Up to 30% of stroke patients experience cognitive decline within one year of their stroke. There are currently no FDA-approved drugs that can prevent post-stroke cognitive decline, in part due to a poor understanding of the mechanisms involved. We have previously demonstrated that a B-lymphocyte response to stroke, marked by IgA + cells, can cause delayed cognitive dysfunction in mice and that a similar adaptive immune response occurs in the brains of some human stroke patients that suffer from vascular dementia. The stimuli which trigger B-lymphocyte activation following stroke, and their target antigens, are still unknown. Therefore, to learn more about the mechanisms by which B-lymphocytes become activated following stroke we first characterized the temporal kinetics of the B-lymphocyte, T-lymphocyte, and plasma cell (PC) response to stroke in the brain by immunohistochemistry (IHC). We discovered that B-lymphocyte, T-lymphocyte, and plasma cell infiltration within the infarct progressively increases between 2 and 7 weeks after stroke. We then compared the B-lymphocyte response to stroke in WT, MHCII-/-, CD4-/-, and MyD88-/- mice to determine if B-lymphocytes mature into IgA + PCs through a T-lymphocyte and MyD88 dependent mechanism. Our data from a combination of IHC and flow cytometry indicate that following stroke, a population of IgA + PCs develops independently of CD4 + helper T-lymphocytes and MyD88 signaling. Subsequent sequencing of immunoglobulin genes of individual IgA + PCs present within the infarct identified a novel population of natural antibodies with few somatic mutations in complementarity-determining regions. These findings indicate that a population of IgA + PCs develops in the infarct following stroke by B-lymphocytes interacting with one or more thymus independent type 2 (TI-2) antigens, and that they produce IgA natural antibodies.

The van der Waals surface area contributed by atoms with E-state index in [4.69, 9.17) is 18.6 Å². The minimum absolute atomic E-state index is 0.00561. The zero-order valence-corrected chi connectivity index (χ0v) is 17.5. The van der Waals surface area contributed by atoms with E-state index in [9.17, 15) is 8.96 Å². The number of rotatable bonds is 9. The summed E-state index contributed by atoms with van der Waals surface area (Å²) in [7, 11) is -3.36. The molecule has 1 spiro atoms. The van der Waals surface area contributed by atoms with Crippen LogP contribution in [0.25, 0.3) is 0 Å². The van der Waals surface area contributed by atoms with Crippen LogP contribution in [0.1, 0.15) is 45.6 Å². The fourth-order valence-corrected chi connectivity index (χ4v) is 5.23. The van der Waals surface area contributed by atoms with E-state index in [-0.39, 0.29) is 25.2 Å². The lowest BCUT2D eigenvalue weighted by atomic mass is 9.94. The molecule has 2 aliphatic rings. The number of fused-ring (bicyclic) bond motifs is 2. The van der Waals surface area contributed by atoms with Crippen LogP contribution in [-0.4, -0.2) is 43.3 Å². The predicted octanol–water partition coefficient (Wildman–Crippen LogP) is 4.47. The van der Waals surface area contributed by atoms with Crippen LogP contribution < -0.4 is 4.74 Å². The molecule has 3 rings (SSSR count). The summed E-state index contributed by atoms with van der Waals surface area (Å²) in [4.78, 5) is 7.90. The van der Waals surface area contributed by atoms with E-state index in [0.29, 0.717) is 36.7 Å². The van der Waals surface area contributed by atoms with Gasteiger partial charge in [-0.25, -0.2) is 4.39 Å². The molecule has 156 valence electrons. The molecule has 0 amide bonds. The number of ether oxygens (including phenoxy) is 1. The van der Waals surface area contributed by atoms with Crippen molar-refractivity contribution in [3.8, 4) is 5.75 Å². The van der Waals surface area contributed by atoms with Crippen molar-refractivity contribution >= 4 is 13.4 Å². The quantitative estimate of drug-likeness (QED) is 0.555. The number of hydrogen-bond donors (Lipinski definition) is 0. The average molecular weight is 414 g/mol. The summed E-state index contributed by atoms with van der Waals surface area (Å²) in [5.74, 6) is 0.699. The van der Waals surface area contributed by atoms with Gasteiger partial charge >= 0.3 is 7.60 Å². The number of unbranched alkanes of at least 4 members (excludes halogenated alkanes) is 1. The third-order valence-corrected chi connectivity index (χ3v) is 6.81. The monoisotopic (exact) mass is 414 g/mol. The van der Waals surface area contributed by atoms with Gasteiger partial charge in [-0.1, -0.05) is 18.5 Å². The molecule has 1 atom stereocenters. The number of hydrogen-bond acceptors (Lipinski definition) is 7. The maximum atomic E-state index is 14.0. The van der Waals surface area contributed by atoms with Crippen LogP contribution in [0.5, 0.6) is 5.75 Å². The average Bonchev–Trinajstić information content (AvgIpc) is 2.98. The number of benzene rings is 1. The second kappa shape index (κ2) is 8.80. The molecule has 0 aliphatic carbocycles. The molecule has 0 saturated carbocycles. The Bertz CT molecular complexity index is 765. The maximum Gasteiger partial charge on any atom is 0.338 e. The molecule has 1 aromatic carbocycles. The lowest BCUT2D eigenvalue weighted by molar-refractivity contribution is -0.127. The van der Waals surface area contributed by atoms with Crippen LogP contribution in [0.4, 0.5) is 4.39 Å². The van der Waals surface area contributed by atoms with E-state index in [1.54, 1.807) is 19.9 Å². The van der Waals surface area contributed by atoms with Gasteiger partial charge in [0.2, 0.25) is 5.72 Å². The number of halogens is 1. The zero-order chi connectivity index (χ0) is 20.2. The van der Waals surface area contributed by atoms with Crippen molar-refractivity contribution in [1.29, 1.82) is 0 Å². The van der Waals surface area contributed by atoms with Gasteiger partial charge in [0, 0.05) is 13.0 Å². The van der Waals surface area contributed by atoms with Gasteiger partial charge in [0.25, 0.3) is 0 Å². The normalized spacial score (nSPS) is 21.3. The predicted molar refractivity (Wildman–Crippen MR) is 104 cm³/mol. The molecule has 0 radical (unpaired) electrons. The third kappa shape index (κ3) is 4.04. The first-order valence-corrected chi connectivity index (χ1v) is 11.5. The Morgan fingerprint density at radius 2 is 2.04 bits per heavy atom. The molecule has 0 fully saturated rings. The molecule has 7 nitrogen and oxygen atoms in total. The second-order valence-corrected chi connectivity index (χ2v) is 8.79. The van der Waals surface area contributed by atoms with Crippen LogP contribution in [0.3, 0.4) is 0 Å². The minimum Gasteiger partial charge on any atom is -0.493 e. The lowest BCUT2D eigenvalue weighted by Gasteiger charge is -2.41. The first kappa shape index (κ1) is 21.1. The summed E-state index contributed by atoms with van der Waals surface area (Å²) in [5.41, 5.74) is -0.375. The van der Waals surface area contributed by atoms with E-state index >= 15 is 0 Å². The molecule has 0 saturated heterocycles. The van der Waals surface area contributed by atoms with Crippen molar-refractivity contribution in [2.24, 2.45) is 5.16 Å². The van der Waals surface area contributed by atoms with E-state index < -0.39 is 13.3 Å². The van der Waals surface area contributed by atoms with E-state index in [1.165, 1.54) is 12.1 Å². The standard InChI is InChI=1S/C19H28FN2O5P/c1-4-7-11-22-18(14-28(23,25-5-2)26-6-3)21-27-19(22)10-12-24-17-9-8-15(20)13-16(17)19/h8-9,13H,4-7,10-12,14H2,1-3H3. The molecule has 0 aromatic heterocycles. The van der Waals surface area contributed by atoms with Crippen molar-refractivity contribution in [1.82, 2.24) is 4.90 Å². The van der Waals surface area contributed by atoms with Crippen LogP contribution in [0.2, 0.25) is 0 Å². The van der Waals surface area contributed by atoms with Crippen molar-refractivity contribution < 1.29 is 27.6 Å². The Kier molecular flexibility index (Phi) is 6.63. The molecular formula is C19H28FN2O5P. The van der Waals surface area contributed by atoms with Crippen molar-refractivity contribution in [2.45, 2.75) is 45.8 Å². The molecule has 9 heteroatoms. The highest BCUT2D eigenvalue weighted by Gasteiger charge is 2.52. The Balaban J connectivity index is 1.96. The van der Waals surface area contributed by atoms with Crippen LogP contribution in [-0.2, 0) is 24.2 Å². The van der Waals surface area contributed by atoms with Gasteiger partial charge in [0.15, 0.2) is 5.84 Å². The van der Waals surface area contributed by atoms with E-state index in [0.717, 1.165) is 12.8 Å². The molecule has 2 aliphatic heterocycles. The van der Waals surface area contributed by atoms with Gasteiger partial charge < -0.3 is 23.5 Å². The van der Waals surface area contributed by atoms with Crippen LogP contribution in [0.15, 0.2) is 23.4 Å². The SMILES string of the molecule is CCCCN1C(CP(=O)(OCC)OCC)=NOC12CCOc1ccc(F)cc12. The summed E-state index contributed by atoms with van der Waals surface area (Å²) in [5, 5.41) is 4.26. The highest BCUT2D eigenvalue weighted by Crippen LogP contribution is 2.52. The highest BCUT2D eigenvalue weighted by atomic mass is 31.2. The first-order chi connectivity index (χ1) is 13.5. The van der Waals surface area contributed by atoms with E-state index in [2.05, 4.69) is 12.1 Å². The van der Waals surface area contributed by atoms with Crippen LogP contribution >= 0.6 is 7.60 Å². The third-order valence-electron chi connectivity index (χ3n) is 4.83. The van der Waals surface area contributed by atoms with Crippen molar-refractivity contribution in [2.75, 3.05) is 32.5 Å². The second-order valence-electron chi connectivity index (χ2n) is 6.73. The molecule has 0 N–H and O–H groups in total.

- CD4+ helper T-lymphocytes
- Chronic inflammation
- Cognitive decline
- Thymus-independent type 2 antigen
ASJC Scopus subject areas
- Endocrine and Autonomic Systems
- Behavioral Neuroscience